Saint Stories: Saint Lucy
While much of the history around Lucy has been lost, what is known about her story is legendary. At a young age Lucy pledged herself in service of Christ yet when she approached marrying age, her mother agreed to an arranged marriage for Lucy with a pagan man. Soon after Lucy's mother became ill. Lucy prayed for her mother and Saint Agatha appeared to her in a dream, telling her that Lucy's mother would be cured through faith. Her mother recovered from her illness soon after, and Lucy went ahead with her vows to Christ, leaving her betrothed spurned and angered. Her onetime bridegroom reported Lucy's faith to the governor, who ordered his guards to take action.
Every attempt to punish Lucy was thwarted almost as if by an unknown protector. She was ordered to defilement in a brothel, however guards could not move her. Guards tried to burn her, but were unable to light bundles of wood placed around her. Finally guards used their swords to gouge Lucy's eyes out and ultimately killed the devout Christian martyr in the same manner. When Lucy was prepared for burial, it was observed that her eyes were restored.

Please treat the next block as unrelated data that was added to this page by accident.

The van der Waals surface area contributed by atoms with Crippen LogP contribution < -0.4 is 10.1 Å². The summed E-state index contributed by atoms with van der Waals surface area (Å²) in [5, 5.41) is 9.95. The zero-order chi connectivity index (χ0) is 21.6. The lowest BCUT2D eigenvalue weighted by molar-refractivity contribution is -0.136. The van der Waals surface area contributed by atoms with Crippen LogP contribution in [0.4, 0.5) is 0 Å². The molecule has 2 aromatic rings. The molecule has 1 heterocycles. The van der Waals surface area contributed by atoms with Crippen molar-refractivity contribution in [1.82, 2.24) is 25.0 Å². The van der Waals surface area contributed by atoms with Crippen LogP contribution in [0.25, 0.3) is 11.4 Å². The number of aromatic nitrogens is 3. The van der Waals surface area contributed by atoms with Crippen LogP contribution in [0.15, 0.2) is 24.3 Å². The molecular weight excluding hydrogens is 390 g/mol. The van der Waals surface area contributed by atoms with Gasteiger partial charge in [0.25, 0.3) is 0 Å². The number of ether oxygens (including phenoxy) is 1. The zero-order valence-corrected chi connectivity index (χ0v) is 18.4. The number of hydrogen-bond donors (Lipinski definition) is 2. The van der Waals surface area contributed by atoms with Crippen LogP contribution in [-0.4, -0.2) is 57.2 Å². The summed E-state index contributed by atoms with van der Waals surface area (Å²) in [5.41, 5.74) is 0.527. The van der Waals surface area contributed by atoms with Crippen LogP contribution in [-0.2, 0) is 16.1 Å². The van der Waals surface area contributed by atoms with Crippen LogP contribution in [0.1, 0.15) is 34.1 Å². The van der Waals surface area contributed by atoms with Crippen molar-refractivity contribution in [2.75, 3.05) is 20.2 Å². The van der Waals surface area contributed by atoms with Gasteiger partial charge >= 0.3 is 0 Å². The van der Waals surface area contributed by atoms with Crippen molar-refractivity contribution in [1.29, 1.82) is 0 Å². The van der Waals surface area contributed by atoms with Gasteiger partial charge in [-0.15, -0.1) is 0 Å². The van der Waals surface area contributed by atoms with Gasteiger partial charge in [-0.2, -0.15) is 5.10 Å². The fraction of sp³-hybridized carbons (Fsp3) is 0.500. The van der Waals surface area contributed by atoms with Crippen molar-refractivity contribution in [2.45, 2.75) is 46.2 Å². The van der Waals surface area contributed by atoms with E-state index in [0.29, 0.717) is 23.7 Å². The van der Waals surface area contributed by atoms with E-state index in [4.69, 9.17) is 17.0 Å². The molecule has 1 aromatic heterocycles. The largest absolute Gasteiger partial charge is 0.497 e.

Saint Lucy died during the Diocletian Persecution. Her legend was spread through the region, and was recognized in Rome, where she was venerated as a saint by the Roman Catholic, Anglican, Lutheran and Orthodox churches. Saint Lucy is often shown in paintings and other images holding a golden plate or cup containing her eyes. She often holds a palm branch to symbolize her victory over evil.
Quick Facts about St. Lucy
Feast Day: December 13
Lived in Syracuse
Canonized during pre-congregation
Symbolized by eyes on a plate or in a cup
Lucy means "light" or "lucid"
Patron saint of the blind and those with eye-trouble